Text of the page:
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Got Stress Overload?

How to know when you’re on stress overload

stress overloadDo you wake up tired? Does your stomach scream without provocation? Find yourself snapping at people for no good reason? If you answered yes to any of these questions, you’ve probably got stress. Well, you’re not alone.

Stress has become an occupational hazard. According to the Bureau of Labor Statistics (BLS), U.S. Department of Labor, over 3,400 cases occupational stress related illness were reported in 1997. The average time off associated with these illnesses was 23 days.

Who has the most stressful jobs? According to the BLS Survey of Occupational Injuries and Illnesses the most stressful occupations include: bookkeepers and accountants; managers and proprietors; sales people; and cooks. The survey also notes that women outnumber men when it comes to stress-related illnesses (for every male case reported, 1.6 cases involved females).

If you’re wondering about job burnout, yes, it’s related to stress. “Job burnout is the end stage of work stress. Initially work stress makes you feel agitated. By the time you get to the burn out, you’ve lost your enthusiasm, interest and energy for your work,” says Frances Lylan Wolff, founder of Stress Management Resources.

What is stress?

Stress is part of everyone’s life. Most people don’t realize that often the joys in life can bring on as much stress as the sorrows. Starting a new job, for example, can be every bit as stressful as being laid off. While distressful circumstances can do more damage, all situations, positive and negative, associated with some type of adjustment can be stressful.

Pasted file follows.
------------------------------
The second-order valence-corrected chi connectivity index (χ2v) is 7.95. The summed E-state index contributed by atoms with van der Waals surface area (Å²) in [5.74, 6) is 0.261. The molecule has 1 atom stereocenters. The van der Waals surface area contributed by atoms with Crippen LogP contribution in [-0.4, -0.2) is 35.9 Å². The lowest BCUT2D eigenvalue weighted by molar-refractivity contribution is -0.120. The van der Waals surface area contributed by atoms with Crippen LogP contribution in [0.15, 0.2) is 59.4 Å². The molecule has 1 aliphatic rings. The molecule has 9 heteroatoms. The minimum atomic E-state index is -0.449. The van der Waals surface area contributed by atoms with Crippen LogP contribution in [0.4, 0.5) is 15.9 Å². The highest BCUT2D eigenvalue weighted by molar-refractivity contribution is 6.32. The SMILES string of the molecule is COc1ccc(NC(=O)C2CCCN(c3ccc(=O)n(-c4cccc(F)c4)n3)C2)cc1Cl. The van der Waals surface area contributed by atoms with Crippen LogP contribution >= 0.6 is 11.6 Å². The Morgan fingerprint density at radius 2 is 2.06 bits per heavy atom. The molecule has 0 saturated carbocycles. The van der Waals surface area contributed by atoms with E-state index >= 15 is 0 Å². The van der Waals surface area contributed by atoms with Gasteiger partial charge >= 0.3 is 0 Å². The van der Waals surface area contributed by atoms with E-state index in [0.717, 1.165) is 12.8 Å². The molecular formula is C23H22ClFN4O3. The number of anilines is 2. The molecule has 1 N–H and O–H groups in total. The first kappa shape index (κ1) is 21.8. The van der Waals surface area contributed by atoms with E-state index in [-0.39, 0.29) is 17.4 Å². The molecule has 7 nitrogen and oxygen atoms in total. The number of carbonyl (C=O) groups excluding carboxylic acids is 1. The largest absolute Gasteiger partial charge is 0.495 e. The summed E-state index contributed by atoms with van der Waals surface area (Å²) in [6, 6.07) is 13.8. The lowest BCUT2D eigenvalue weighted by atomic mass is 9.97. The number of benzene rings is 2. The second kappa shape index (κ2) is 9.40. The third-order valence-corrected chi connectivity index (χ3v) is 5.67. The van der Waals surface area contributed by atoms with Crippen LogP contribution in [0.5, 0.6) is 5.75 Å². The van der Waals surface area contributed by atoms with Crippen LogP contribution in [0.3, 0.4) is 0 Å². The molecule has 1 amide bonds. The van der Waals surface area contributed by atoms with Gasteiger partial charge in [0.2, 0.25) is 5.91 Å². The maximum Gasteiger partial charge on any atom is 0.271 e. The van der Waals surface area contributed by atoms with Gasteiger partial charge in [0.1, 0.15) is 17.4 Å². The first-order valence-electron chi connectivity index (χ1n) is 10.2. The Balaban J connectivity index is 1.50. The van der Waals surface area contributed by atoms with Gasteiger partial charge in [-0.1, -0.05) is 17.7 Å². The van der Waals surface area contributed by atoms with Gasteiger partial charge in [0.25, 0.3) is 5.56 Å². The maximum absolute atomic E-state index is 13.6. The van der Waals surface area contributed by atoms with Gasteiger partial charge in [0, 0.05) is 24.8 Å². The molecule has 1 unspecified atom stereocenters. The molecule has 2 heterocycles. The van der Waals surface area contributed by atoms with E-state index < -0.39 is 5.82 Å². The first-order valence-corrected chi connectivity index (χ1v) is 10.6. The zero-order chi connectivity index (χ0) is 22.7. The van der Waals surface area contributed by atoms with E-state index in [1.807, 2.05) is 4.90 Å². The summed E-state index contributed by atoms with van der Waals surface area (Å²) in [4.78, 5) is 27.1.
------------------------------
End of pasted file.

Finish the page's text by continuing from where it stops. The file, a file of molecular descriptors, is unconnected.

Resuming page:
While stress stems from a number of sources, most stressors fall into one of three categories: frustrations, conflicts and pressures. Frustrations associated with work include: prejudice and discrimination; an unfulfilling job or one that doesn’t meet your expectations; and a lack of autonomy or decision-making power.

Conflicts arise whenever you are faced with incompatible goals. For example, you may love your job, but not the hours. You may feel particularly conflicted if you have small children at home. Another source of conflict may be the job of a lifetime, which requires you to move across country. Made worse by the fact that the move would mean relocating your family.

Pressures can come in all shapes and sizes. You may be trying to plan a wedding from hotel rooms across the country. Or preparing a deal-making presentation for a client you’re hoping to sign. Whatever the source, stress is stress. Depending on your coping skills, some stressors will tax you more than others.

Signs of Stress Overload

Unlike having an abscessed tooth or a case of the measles, the signs of stress can be much less obvious. You may not realize when you’ve reached stress overload until your overstretched coping abilities snap back and hit you in the face. It’s easier to recover if you don’t let things get that far.

While people react to stress in different ways there are several common physical and psychological symptoms. Here are a few you can watch out for:

  • Physical tension in your neck and/or shoulders, you know that crick in your neck that won’t go away
  • Gastrointestinal problems, including heartburn, diarrhea and increased bouts of Irritable Bowel Syndrome, a condition which affects twice as many women as men
  • Gain or loss of appetite, lack of interest in food or overeating to comfort yourself
  • Difficulty falling to sleep and sleeping through the night, you may wake up exhausted in the morning